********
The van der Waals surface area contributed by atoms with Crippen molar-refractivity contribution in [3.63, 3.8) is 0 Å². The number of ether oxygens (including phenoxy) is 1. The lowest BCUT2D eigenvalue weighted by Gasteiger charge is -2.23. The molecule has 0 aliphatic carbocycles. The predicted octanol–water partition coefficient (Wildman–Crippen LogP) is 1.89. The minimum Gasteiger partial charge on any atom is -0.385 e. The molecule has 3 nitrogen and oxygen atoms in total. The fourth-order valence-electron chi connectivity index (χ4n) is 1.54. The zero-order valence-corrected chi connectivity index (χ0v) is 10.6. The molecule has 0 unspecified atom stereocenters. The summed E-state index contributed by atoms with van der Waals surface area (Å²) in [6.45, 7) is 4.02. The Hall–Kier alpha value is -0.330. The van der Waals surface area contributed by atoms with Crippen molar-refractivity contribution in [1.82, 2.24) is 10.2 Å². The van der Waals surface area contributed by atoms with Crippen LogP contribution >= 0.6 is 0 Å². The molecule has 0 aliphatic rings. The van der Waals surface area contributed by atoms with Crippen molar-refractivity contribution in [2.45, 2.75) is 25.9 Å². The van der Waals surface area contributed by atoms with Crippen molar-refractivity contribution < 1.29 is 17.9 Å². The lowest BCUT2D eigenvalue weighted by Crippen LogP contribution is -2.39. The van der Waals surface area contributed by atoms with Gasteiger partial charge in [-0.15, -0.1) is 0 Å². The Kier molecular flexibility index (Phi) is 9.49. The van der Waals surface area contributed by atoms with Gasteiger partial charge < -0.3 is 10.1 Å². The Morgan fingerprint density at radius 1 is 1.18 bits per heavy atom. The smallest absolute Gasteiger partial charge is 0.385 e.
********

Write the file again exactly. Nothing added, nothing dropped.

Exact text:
The van der Waals surface area contributed by atoms with Crippen molar-refractivity contribution in [3.63, 3.8) is 0 Å². The number of ether oxygens (including phenoxy) is 1. The lowest BCUT2D eigenvalue weighted by Gasteiger charge is -2.23. The molecule has 0 aliphatic carbocycles. The predicted octanol–water partition coefficient (Wildman–Crippen LogP) is 1.89. The minimum Gasteiger partial charge on any atom is -0.385 e. The molecule has 3 nitrogen and oxygen atoms in total. The fourth-order valence-electron chi connectivity index (χ4n) is 1.54. The zero-order valence-corrected chi connectivity index (χ0v) is 10.6. The molecule has 0 unspecified atom stereocenters. The summed E-state index contributed by atoms with van der Waals surface area (Å²) in [6.45, 7) is 4.02. The Hall–Kier alpha value is -0.330. The van der Waals surface area contributed by atoms with Crippen molar-refractivity contribution in [1.82, 2.24) is 10.2 Å². The van der Waals surface area contributed by atoms with Crippen LogP contribution >= 0.6 is 0 Å². The molecule has 0 aliphatic rings. The van der Waals surface area contributed by atoms with Crippen molar-refractivity contribution in [2.45, 2.75) is 25.9 Å². The van der Waals surface area contributed by atoms with Crippen molar-refractivity contribution < 1.29 is 17.9 Å². The lowest BCUT2D eigenvalue weighted by Crippen LogP contribution is -2.39. The van der Waals surface area contributed by atoms with Gasteiger partial charge in [-0.15, -0.1) is 0 Å². The Kier molecular flexibility index (Phi) is 9.49. The van der Waals surface area contributed by atoms with Gasteiger partial charge < -0.3 is 10.1 Å². The Morgan fingerprint density at radius 1 is 1.18 bits per heavy atom. The smallest absolute Gasteiger partial charge is 0.385 e.